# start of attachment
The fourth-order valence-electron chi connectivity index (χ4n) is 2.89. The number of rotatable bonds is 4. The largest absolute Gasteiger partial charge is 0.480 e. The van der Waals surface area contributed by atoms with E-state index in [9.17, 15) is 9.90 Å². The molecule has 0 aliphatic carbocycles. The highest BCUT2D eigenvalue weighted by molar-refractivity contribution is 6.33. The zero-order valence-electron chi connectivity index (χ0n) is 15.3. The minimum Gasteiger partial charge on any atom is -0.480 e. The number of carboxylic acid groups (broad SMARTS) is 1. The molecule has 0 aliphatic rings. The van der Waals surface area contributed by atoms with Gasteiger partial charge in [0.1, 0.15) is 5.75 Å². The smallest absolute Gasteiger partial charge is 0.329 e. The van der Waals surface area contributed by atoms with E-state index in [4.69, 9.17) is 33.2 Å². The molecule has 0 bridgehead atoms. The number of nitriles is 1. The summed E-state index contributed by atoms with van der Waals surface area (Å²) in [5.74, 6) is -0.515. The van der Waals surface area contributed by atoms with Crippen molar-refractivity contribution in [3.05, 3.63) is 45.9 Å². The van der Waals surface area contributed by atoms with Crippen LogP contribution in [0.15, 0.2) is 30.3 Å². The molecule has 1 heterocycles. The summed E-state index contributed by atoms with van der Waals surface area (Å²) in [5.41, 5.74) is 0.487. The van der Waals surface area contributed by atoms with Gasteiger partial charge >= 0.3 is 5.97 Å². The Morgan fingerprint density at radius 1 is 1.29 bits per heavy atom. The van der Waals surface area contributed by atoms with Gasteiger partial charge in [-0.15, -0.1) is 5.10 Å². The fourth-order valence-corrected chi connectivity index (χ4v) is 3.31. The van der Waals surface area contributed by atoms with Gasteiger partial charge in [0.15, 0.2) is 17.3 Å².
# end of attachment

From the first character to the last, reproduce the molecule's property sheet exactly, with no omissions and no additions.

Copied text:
The fourth-order valence-electron chi connectivity index (χ4n) is 2.89. The number of rotatable bonds is 4. The largest absolute Gasteiger partial charge is 0.480 e. The van der Waals surface area contributed by atoms with E-state index in [9.17, 15) is 9.90 Å². The molecule has 0 aliphatic carbocycles. The highest BCUT2D eigenvalue weighted by molar-refractivity contribution is 6.33. The zero-order valence-electron chi connectivity index (χ0n) is 15.3. The minimum Gasteiger partial charge on any atom is -0.480 e. The number of carboxylic acid groups (broad SMARTS) is 1. The molecule has 0 aliphatic rings. The van der Waals surface area contributed by atoms with Gasteiger partial charge in [0.1, 0.15) is 5.75 Å². The smallest absolute Gasteiger partial charge is 0.329 e. The van der Waals surface area contributed by atoms with E-state index in [4.69, 9.17) is 33.2 Å². The molecule has 0 bridgehead atoms. The number of nitriles is 1. The summed E-state index contributed by atoms with van der Waals surface area (Å²) in [5.74, 6) is -0.515. The van der Waals surface area contributed by atoms with Crippen molar-refractivity contribution in [3.05, 3.63) is 45.9 Å². The van der Waals surface area contributed by atoms with Crippen LogP contribution in [0.15, 0.2) is 30.3 Å². The molecule has 1 heterocycles. The summed E-state index contributed by atoms with van der Waals surface area (Å²) in [5.41, 5.74) is 0.487. The van der Waals surface area contributed by atoms with Gasteiger partial charge >= 0.3 is 5.97 Å². The Morgan fingerprint density at radius 1 is 1.29 bits per heavy atom. The van der Waals surface area contributed by atoms with Gasteiger partial charge in [-0.15, -0.1) is 5.10 Å². The fourth-order valence-corrected chi connectivity index (χ4v) is 3.31. The van der Waals surface area contributed by atoms with Gasteiger partial charge in [0.15, 0.2) is 17.3 Å².